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Protecting Their Future: Financial Planning For Your Child With Autism, Part Two

Medicaid Resource CO

Written by: Joshua Sleeper

In part one of our financial planning series, we discussed the importance of assembling a financial planning team for your child with autism. And while finding a financial planner, attorney, and government benefits specialist is a good first step toward protecting your child’s financial future, it’s also important to be aware of the benefits, entitlements, trusts, and funding available for your child and family. In this blog, we’re taking a deeper look into the financial benefits available to your child with autism throughout their lifetime.

Protecting Their Future: Financial Planning For Your Child With Autism (Part 1)

Government Programs For Your Child With Autism

As the parent of a child with autism, you may qualify for certain types of financial support from the federal government. These forms of financial support can help you cover some of the costs of caring for your child with autism. These may include:

  • Supplemental Security Income: This is a Social Security Program that provides monthly cash payments to adults and children who have limited income and resources. SSI pays benefits to those who meet the SSA definition of disability, and benefits are based on financial need.
  • Social Security Disability Insurance (SSDI): Also administered by the Social Security Administration, SSDI pays benefits to anyone who has paid Social Security taxes for a certain amount of time, regardless of financial need. SSDI partially covers the disabled person’s spouse and dependents. SSDI is payable to adult “children” of parents who are receiving Social Security retirement or disability benefits.

There are two ways that you can apply for disability benefits: 

  1. Apply online at SocialSecurity.Gov
  2. Call 1-800-772-1213, to make an appointment to file a disability claim at your local Social Security office, or to set up an appointment for someone to take the claim over the phone

Medicaid Benefits

Medicaid is a program that pays for a wide range of services for people with disabilities and provides government-funded health insurance for those with limited financial resources. If your child qualifies for Supplemental Security Income, they are also able to receive Medicaid. This government program covers a range of autism treatments for your child, including speech, physical, and occupational therapy. You should apply through the relevant agency in your state, such as the Health or Department of Developmental Services.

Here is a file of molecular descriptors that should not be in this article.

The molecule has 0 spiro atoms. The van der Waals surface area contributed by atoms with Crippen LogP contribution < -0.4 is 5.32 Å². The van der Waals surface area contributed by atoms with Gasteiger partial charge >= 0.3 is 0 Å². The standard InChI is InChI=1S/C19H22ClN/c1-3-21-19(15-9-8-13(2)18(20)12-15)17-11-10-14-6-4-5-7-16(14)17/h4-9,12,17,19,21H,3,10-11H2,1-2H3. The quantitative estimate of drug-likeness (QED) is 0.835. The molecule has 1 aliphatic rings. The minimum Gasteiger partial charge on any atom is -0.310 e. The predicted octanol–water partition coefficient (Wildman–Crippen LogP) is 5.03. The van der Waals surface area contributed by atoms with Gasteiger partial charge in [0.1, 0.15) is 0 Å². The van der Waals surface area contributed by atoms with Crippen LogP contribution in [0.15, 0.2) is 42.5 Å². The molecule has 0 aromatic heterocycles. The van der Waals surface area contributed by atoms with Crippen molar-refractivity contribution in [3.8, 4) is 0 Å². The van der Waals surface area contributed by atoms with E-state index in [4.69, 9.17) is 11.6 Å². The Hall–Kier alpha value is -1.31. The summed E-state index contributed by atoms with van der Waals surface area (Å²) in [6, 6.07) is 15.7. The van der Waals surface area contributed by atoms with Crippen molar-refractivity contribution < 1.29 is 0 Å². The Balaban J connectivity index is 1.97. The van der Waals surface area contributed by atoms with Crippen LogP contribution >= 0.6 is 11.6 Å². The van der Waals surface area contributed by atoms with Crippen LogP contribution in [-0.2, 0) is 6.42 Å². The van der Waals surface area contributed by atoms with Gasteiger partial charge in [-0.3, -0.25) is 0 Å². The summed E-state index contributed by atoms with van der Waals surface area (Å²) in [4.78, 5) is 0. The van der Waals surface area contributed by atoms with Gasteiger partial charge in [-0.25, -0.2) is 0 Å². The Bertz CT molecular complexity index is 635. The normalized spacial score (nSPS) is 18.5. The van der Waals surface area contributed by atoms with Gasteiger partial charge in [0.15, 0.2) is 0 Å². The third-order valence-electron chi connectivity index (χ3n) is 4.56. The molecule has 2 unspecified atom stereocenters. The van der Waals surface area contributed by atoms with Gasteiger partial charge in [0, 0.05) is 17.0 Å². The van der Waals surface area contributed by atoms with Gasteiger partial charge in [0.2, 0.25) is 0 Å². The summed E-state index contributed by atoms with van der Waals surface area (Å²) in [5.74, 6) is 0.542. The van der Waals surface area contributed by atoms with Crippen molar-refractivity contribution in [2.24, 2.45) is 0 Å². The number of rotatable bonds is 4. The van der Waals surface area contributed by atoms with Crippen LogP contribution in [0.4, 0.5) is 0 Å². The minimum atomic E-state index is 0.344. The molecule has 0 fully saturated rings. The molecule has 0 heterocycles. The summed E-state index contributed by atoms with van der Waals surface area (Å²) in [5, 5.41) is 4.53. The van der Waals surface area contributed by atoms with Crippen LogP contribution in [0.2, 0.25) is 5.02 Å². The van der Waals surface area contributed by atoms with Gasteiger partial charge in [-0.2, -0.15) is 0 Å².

Read More: Navigating Insurance And ABA Therapy: A Roadmap For Parents

Children’s Health Insurance Program

The Children’s Health Insurance Program is another option for funding your child’s autism treatment and services. This program is administered by the United States Health and Human Services, and it provides matching funds to states for health insurance to families and children. It provides health coverage to children up to age 19 in low-income households who aren’t eligible for Medicaid. So if your child is under the age of 19 and your family does not qualify for Medicaid, the Children’s Health Insurance Program is a good alternative option. You can apply for this program via the Benefits.Gov website.

Trusts For Your Child With Autism

While government benefits such as Supplemental Security Income and Medicaid can support your child’s current needs for autism services and therapy, it’s also critical to plan for their financial future. Certain types of trusts can ensure your child is financially cared for, even when you are no longer able to serve as a caregiver. 

  • ABLE Accounts: These tax-advantaged savings accounts allow for individuals who became disabled before they turn 26 to save without hurting their eligibility to other government programs. ABLE accounts are like 529 plans. Contributions can be made by anyone but are capped at $15,000 per year. If the ABLE account exceeds $100,000, the individual is no longer eligible for SSI. Your financial advisor can assist you with setting up an ABLE account.
  • Special Needs Trusts (SNT): A special-needs trust is used to pay for things that government benefits don’t provide but that can help build a better life, things like rehabilitation, supplemental medical care, computers, entertainment, and travel.  A special needs trust can be set up for your loved one to help provide funding options to supplement their government benefits. Those benefits – Social Security, Medicaid, etc. – cover the bare necessities for your loved one, things like food and a place to live. 

Why A Trust Is So Important

Government benefits are based on income and asset limits. If you leave money to

your child, that money goes directly to them as income, and it could disqualify your child from getting some government benefits. But if you have a special needs trust, that income can be left to the trust. Because your child with autism is no longer the direct recipient, the money generally does not count as income or assets. A special-needs trust can go a long way in providing financial security for your child with autism.

Protecting Your Child’s Future

When it comes to financing your child’s autism therapy or planning for their long-term financial security, you have a huge range of options available. It’s best to work alongside your financial planning team to determine the best benefits and trusts for your child. At Trumpet Behavioral Health, we can help direct you toward financial planners that might work well with your family, ensuring you feel confident that your child’s financial future is safe.